Top 50: Alicia Garza, Patrisse Cullors, Opal Tometi
The three-word civil rights movement.
Over the past year, thehashtag #BlackLivesMatter has turned into a rallying cry for racial justice, riding a wave of online buzz and public protest in the aftermath of demonstrations in Ferguson, Missouri, right into the everyday American lexicon. It might even be changing the way Americans think about race: Sixty percent now say there is more work to be done to give white and black people equal rights, up from 46 percent last year.
How did three words launch a modern-day civil rights movement? The phrase was coined in 2013, in response to the acquittal of George Zimmerman in the death of the black 17-year-old Trayvon Martin. San Francisco-based Alicia Garza, an organizer with the National Domestic Workers’ Alliance, took to social media after the news broke to write a love letter to black people on her Facebook page—a simple plea to come together in recognition that “black lives matter.” Her friend Patrisse Cullors, head of an advocacy organization for incarcerated people, repeated the line on her own social media accounts, this time adding a hashtag. Soon enough, the pair, along with their tech-savvy friend Opal Tometi, director of the Black Alliance for Just Immigration, had lit up the Web with a plea to acknowledge—and fix—the disproportionate apprehension, imprisonment and killing of black Americans by the police.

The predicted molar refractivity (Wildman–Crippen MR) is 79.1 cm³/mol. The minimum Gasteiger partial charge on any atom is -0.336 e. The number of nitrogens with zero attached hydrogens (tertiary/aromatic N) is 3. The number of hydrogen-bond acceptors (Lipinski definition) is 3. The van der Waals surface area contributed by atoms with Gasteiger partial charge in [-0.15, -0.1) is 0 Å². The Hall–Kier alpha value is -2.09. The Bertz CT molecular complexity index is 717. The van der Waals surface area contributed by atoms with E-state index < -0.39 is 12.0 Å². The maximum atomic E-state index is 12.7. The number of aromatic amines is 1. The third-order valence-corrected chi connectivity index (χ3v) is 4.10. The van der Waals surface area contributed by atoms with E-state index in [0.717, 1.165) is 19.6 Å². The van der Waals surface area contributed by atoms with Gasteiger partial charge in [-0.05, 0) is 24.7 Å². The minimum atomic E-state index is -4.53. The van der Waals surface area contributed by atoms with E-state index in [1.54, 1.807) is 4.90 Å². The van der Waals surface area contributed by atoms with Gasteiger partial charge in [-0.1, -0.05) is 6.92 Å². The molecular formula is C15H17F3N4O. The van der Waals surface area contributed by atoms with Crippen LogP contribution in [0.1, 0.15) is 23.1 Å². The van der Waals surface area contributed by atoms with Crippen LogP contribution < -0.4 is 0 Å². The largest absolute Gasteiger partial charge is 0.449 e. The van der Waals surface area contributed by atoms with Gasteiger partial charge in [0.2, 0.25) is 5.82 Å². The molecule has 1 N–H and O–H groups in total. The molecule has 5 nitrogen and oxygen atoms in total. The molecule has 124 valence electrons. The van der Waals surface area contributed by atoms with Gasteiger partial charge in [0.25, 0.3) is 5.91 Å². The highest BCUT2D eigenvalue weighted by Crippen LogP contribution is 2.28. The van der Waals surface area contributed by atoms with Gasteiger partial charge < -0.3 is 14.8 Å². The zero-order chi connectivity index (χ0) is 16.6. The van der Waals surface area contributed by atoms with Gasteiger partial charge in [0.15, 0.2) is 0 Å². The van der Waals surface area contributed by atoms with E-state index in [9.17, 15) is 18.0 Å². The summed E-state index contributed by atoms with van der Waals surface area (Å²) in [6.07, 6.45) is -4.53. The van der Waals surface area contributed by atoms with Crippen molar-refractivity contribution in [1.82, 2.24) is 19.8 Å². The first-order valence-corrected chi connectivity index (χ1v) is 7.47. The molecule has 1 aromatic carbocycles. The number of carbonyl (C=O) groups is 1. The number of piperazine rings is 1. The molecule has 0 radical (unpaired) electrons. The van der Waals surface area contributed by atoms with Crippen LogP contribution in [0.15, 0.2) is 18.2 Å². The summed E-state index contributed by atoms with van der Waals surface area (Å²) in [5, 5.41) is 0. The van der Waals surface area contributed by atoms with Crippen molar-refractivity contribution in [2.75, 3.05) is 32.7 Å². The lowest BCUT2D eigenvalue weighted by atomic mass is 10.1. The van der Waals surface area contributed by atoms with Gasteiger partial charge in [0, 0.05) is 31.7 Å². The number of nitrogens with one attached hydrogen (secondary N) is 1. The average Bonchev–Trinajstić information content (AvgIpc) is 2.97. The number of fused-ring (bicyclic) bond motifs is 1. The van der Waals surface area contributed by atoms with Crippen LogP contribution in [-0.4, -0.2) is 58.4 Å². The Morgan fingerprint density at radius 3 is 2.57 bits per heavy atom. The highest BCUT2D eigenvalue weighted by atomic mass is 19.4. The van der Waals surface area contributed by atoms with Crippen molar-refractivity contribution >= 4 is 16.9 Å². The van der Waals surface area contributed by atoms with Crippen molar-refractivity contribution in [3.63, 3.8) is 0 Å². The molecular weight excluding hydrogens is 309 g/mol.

While it started out as a way to mobilize demonstrations from New York to St. Louis in response to police violence against African-Americans, Black Lives Matter today has 26 chapters in the United States, Britain and Ghana, and represents a broad agenda of economic equality and criminal justice reform. The group connects activists and organizes protests—more than 900 to date—in a single network that has advanced one of the most vocal and visible news stories of the year: the intersection of police abuse and racial injustice.
Social media movements are prone to skepticism, but it’s hard to imagine recent progress on criminal justice—from the White House task force on policing to the Justice Department’s body camera initiative—happening without public pressure amplified by Black Lives Matter. In April, when a bystander captured footage of a cop shooting a fleeing black man in North Charleston, South Carolina, he turned to a Black Lives Matter member to help share the video. The officer was arrested and indicted for murder.
Now, these three words are a sticking point in the 2016 presidential race. Ever since Democratic candidate Martin O’Malley declared that “all lives matter,” protesters identifying with the Black Lives Matter movement have stormed campaign events (or tried to) for O’Malley,Jeb Bush, Hillary Clinton and Bernie Sanders to demand that the candidates acknowledge, and confront, institutional racism. (O’Malley later apologized.) Clinton, for one, says she is embracing the movement. “We need to acknowledge some hard truths about race and justice,” she wrote on her Facebook page this summer. “Black lives matter.”